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ALERT: Go Check Your Change – If You Have a Quarter Like THIS You’ll Be $300+ Richer


You could be hundreds of dollars richer just by checking your coin. Turns out there are still a good number of coins out there that are worth the trouble of going through your coin trays and purses to check. This is what you want to look for…

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When a Kansas pressing machine had a grease smudge, it created a collection of rare quarters now worth $100 each!

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If you find a 2004 Wisconsin quarter, look at the front left leaf. If there’s an extra line, that coin is worth $300!

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Only two years before WWII ended, steel pennies were printed in 1943 to conserve copper for war efforts. They’re now worth $10 each.

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Half dollars with Benjamin Franklin’s face printed from 1948 to 1963 are worth $125 each now.

Silver quarters. Yes, get lucky enough to find one of these printed between 1932 and 1964 and you’ve got a coin worth $65.

1970-S Small Date Lincoln Cent With a Doubled Die Obverse:
As with virtually all true doubled die varieties, only one side of the coin shows doubling. If both sides exhibit doubling, the coin probably exhibits strike doubling instead, and is worth little.

How to Detect: The rarer Small Date variety is most easily distinguished from the common type by the weakness of LIBERTY. The Doubled Die Obverse is best demonstrated by doubling in LIB and IN GOD WE TRUST.

Approximate Value: Around $3,000 in EF-40 or so.

1972 Lincoln Cent With a Doubled Die Obverse:
The 1972 (no mint mark) Lincoln Cent doubled die variety shows strong doubling on all elements. The “Cherrypicker’s Guide to Rare Die Varieties”, which was an important source for this article, suggests using a “die marker” to help verify your finds. A die marker is a gouge or crack that identifies a particular die.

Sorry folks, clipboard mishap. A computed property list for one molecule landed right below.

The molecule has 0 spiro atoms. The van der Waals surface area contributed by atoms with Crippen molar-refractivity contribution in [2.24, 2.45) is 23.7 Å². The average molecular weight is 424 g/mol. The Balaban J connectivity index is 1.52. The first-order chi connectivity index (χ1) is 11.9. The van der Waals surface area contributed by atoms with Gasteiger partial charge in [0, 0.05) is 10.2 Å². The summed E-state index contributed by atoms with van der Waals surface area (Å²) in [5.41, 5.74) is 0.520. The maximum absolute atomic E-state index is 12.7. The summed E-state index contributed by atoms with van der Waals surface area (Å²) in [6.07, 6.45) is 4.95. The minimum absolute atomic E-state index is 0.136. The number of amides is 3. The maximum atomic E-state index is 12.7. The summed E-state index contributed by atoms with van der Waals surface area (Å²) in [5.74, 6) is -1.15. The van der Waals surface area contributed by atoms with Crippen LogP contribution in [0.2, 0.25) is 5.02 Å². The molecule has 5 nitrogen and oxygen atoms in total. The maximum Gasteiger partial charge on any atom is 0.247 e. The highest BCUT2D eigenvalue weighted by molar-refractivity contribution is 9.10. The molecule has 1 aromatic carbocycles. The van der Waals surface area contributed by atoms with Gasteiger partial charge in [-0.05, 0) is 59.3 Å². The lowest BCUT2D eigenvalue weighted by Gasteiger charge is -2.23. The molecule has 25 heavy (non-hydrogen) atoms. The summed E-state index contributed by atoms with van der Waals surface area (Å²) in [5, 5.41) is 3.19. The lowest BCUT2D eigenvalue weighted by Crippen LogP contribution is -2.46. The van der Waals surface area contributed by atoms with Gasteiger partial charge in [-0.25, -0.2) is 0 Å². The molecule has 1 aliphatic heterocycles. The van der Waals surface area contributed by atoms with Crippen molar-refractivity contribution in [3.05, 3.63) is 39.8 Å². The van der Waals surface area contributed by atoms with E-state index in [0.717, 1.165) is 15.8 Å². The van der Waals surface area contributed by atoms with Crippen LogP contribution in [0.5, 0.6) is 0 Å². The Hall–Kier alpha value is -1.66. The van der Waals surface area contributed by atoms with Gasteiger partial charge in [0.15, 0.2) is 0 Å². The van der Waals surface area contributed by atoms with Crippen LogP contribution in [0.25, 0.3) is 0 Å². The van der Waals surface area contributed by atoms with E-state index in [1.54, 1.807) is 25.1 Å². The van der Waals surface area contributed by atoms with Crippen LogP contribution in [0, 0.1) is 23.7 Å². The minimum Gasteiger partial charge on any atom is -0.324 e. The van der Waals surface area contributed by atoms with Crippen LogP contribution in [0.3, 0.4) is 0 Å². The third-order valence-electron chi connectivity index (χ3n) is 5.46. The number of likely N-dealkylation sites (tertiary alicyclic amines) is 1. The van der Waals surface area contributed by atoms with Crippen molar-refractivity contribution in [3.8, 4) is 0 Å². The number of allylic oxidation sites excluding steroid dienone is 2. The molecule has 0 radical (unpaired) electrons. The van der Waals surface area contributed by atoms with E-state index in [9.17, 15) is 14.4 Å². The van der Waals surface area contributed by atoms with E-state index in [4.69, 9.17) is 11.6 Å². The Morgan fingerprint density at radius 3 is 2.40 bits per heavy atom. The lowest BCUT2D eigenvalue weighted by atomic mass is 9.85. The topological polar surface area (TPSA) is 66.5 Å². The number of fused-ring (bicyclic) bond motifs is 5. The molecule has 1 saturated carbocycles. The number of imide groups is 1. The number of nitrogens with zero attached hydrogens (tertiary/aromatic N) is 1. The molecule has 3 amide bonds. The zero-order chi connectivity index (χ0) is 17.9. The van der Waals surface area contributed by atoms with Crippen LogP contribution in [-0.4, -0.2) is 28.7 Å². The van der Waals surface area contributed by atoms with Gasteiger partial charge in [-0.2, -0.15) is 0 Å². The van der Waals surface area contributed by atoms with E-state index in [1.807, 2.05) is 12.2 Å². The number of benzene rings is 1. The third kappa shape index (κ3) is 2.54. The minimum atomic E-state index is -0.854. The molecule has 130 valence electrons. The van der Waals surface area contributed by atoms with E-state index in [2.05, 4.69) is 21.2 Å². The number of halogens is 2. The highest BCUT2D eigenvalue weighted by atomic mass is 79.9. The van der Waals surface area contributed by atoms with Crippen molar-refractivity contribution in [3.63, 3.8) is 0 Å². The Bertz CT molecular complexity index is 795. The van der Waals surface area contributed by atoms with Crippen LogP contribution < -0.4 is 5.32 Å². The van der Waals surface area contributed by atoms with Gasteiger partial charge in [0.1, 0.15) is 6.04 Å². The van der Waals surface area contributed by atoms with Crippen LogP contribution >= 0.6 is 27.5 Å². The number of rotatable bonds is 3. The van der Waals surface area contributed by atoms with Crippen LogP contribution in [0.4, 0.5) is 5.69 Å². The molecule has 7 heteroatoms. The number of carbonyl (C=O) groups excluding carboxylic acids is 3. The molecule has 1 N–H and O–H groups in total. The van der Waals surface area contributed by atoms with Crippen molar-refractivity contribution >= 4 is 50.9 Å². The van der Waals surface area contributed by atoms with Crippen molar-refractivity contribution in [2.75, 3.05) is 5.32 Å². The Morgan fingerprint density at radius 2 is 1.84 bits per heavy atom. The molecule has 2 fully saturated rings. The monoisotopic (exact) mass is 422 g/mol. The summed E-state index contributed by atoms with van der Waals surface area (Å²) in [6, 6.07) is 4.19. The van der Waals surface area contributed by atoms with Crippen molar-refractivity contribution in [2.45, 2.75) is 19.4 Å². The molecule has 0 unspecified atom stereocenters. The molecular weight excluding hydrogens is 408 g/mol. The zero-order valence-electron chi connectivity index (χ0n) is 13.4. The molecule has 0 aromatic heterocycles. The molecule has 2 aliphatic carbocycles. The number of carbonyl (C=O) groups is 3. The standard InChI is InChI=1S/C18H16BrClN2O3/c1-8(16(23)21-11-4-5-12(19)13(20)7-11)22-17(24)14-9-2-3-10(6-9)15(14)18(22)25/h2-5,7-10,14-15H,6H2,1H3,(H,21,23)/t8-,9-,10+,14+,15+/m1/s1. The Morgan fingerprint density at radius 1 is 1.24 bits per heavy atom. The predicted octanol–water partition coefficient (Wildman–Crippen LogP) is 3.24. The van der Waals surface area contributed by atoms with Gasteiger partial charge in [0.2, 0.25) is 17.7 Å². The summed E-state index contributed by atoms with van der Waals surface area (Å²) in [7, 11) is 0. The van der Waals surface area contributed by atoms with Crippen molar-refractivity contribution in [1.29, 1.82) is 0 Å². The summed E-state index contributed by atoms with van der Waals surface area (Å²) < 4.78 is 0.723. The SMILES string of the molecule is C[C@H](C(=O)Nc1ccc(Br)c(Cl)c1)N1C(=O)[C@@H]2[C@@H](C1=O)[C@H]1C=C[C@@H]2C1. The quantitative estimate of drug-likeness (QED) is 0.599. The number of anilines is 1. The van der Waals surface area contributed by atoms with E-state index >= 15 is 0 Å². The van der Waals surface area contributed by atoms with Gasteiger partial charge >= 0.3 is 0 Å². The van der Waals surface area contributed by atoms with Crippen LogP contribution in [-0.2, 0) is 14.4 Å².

How to Detect this one: Clear doubling of all obverse elements; look for a tiny gouge near the edge above the D in UNITED as a die marker.

Approximate Value: About $500 in EF-40 or so.

1982 Shows No Mint Mark Roosevelt Dime:
Some time these coins were made by accident, the dies sent to individual branch mints would be punched with the proper mint mark letter for that branch. This variety is believed to be caused because one or more non-punched dies were used to make coins. (The letter P was being used for Philadelphia on dimes at this time.)

Detect this by noticing that the 1982 dime is missing a mint mark.

Approximate Value: About $30 to $50 in AU-50, more for higher grades.

Yep, totally worthy checking for!

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ALERT: Go Check Your Change – If You Have a Quarter Like THIS You’ll Be $300+ Richer

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